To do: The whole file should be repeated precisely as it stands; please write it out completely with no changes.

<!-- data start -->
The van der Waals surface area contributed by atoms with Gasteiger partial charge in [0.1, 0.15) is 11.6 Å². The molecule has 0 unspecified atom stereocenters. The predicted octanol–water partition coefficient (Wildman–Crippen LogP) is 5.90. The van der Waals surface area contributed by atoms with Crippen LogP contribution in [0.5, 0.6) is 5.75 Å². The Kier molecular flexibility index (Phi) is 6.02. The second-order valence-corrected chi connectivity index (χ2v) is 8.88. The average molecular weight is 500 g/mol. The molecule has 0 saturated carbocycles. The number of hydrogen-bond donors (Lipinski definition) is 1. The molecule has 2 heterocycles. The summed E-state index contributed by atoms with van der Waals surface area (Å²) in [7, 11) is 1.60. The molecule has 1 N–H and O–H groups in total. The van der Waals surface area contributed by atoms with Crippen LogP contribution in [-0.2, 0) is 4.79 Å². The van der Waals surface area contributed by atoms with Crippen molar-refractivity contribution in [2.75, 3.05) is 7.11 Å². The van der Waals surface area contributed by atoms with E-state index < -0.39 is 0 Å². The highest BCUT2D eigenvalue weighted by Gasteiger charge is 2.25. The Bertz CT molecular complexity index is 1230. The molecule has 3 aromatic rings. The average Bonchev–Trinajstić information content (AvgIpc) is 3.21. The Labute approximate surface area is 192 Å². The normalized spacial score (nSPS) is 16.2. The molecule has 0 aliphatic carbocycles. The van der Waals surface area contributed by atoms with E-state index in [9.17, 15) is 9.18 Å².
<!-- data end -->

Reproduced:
The van der Waals surface area contributed by atoms with Gasteiger partial charge in [0.1, 0.15) is 11.6 Å². The molecule has 0 unspecified atom stereocenters. The predicted octanol–water partition coefficient (Wildman–Crippen LogP) is 5.90. The van der Waals surface area contributed by atoms with Crippen LogP contribution in [0.5, 0.6) is 5.75 Å². The Kier molecular flexibility index (Phi) is 6.02. The second-order valence-corrected chi connectivity index (χ2v) is 8.88. The average molecular weight is 500 g/mol. The molecule has 0 saturated carbocycles. The number of hydrogen-bond donors (Lipinski definition) is 1. The molecule has 2 heterocycles. The summed E-state index contributed by atoms with van der Waals surface area (Å²) in [7, 11) is 1.60. The molecule has 1 N–H and O–H groups in total. The van der Waals surface area contributed by atoms with Crippen LogP contribution in [-0.2, 0) is 4.79 Å². The van der Waals surface area contributed by atoms with Crippen molar-refractivity contribution in [2.75, 3.05) is 7.11 Å². The van der Waals surface area contributed by atoms with E-state index < -0.39 is 0 Å². The highest BCUT2D eigenvalue weighted by Gasteiger charge is 2.25. The Bertz CT molecular complexity index is 1230. The molecule has 3 aromatic rings. The average Bonchev–Trinajstić information content (AvgIpc) is 3.21. The Labute approximate surface area is 192 Å². The normalized spacial score (nSPS) is 16.2. The molecule has 0 aliphatic carbocycles. The van der Waals surface area contributed by atoms with E-state index in [9.17, 15) is 9.18 Å².